Critically, the timing of these changes is distinct for growing and decaying landscapes.

A hillslope will first begin to grow when a stream starts to erode faster (which in the case of the Dragon’s Back is a response to surface uplift).

The toe of the hillslope will steepen first, and through time the steepened part of the hillslope will grow and extend upward toward the top.

So, the hilltop is the last part of the hillslope to ‘feel’ the change.

Hillslopes do not like to be too steep, and gravitational processes such as landslides and creep (the slow, steady movement of regolith downslope) try to lower the hillslope.

But if the landscape continues to be uplifted and streams continue to erode down, it is all the hillslopes can do just to keep up!

Once uplift stops the channels don’t need to cut down any more, but hillslopes still don’t want to be steep. They gradually lower and their sediment accumulates in the valley floors as the landscape relaxes.

Unlike during landscape growth the hillslopes and hilltops appear to respond in concert, rather than in turn and it is this difference that allows us to distinguish between growing and decaying landscapes (Figure 3).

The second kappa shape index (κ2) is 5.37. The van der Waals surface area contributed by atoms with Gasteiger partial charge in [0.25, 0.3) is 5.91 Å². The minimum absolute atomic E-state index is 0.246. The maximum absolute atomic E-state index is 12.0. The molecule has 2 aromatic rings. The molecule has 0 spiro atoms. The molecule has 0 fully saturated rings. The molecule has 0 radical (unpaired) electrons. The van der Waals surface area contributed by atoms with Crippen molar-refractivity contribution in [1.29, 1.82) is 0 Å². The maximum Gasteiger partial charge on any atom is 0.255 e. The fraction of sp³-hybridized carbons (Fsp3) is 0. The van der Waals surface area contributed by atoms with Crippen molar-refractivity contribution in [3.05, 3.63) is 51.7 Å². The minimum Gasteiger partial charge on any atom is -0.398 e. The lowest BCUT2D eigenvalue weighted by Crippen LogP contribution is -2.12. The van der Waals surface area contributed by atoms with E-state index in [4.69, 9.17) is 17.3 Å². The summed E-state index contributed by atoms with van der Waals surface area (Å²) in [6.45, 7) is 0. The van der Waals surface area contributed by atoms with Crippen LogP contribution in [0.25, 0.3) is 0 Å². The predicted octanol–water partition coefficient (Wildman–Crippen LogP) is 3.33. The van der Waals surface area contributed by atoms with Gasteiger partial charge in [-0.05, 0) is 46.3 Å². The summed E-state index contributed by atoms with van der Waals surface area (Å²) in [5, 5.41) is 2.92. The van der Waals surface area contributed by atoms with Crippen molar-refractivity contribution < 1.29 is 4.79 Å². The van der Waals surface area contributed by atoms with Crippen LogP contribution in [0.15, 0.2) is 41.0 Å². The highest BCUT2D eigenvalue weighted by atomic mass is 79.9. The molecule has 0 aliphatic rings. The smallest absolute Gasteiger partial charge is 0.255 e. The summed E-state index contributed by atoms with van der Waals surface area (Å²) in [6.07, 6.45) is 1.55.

Hillslope schematic

Uplift and landscape changes at the Dragon’s Back pressure ridge

Numerical models of how landscapes evolve can predict these responses, but we needed to find a real landscape to test.

The Earth’s surface evolves very slowly relative to the lifespan of a human, or even that of human records, so it is rare that we get the chance to observe these sorts of changes in action, beyond getting a snapshot — typically frustrating for geologists and geomorphologists.

‘Living field laboratory’